-- and the power to demand and make changes to the world in which
we live.  It is the gift that makes the difference between being
"citizens" rather than "subjects."  Many of us may never feel the
need to exercise the full power of this gift, but we should never
forget that we have it.  And we should also never forget those who

It's also something that we can pass on.  Whenever you help someone
develop their writing skills -- whether it's your own child, or a
total stranger that you've met through an Internet writers' group
-- you're passing on more than just the ability to craft a better
sentence.  You're passing on a gift of freedom.

Happy Holidays!
-- Moira Allen, Editor


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THE INQUIRING WRITER: Review of the Year, by Dawn Copeman

Back in January I asked you what steps you were taking to protect
your writing business during the recession.  As the year draws to
an end I wanted to know how the year has been for you.  Has it been
as bad as you feared?  Has it been worse or better than predicted? 

For most of us, it seems that this year has been tough.  "How has
the year gone? Horribly--and most of my writer friends agree,"
writes Star Lawrence.
"These stupid content mills have sprung up in the writing world:
Demand, Hub Pages, Suite 101, Internet Brands, Triond, Helium, etc.
to propagate the $2 story. Two dollars! Or even $15! Of course this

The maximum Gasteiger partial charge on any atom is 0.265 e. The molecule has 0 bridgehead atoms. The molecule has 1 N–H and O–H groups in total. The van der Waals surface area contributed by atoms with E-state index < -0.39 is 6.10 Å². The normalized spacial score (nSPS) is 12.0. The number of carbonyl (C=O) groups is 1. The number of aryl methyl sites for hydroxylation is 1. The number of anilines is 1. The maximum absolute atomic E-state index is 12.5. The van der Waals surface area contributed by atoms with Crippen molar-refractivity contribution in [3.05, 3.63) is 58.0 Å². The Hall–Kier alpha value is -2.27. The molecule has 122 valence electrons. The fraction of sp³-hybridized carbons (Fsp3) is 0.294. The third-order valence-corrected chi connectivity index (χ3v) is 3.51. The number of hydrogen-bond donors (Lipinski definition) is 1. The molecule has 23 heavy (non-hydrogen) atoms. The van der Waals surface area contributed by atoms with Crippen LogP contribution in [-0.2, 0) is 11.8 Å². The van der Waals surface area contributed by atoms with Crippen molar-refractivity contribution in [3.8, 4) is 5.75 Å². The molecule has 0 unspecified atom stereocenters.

is now lowering the bar -- I had a major medical trade cut my fee
in half -- said they looked at the ads and no longer have to pay
'New York prices,' as they put it. 
"I am sole support of my family; used to make $50K. Now make
$12,000 and that is with 7-8 hrs a day of querying, calling, and
"So... no... This has not been a neat year and we are never going
back to neat years."

Things haven't gone as planned for Roberta Baxter either.  She
wrote: "My writing has seen a tough year. At the beginning of the
year, it looked like I would get to write three children's books
for a nonfiction publisher. After a couple of rounds of proposals,
they decided to hold off on the books. They said they wanted to
explore online possibilities and that they might come back to
publishing the books. So far, they haven't.
"One of my best markets is a couple of trade magazines. Both of
them had big cutbacks in their ad revenues, so they cut back on
articles. I usually write 5 or 6 in a year, but this year it's only
been 1.
"I have researched and queried many other markets--spent more time
on that than on actual writing this year. I think that things are
starting to look up. I hope so, as I'm sure other writers do as